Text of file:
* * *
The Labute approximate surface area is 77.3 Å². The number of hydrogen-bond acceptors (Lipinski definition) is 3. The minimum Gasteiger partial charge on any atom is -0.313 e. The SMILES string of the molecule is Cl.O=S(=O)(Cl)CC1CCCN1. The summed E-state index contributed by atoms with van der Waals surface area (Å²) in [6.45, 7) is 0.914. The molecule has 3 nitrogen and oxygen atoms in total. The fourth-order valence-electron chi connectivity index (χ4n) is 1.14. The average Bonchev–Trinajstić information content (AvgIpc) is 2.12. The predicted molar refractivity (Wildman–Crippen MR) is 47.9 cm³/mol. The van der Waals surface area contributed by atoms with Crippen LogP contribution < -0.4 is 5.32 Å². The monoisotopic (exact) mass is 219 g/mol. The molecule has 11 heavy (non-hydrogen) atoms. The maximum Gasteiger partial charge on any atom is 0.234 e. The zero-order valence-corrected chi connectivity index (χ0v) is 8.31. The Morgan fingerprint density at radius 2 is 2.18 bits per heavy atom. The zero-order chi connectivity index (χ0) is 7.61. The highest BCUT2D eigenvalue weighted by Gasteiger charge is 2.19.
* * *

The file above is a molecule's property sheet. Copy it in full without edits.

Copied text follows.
The Labute approximate surface area is 77.3 Å². The number of hydrogen-bond acceptors (Lipinski definition) is 3. The minimum Gasteiger partial charge on any atom is -0.313 e. The SMILES string of the molecule is Cl.O=S(=O)(Cl)CC1CCCN1. The summed E-state index contributed by atoms with van der Waals surface area (Å²) in [6.45, 7) is 0.914. The molecule has 3 nitrogen and oxygen atoms in total. The fourth-order valence-electron chi connectivity index (χ4n) is 1.14. The average Bonchev–Trinajstić information content (AvgIpc) is 2.12. The predicted molar refractivity (Wildman–Crippen MR) is 47.9 cm³/mol. The van der Waals surface area contributed by atoms with Crippen LogP contribution < -0.4 is 5.32 Å². The monoisotopic (exact) mass is 219 g/mol. The molecule has 11 heavy (non-hydrogen) atoms. The maximum Gasteiger partial charge on any atom is 0.234 e. The zero-order valence-corrected chi connectivity index (χ0v) is 8.31. The Morgan fingerprint density at radius 2 is 2.18 bits per heavy atom. The zero-order chi connectivity index (χ0) is 7.61. The highest BCUT2D eigenvalue weighted by Gasteiger charge is 2.19.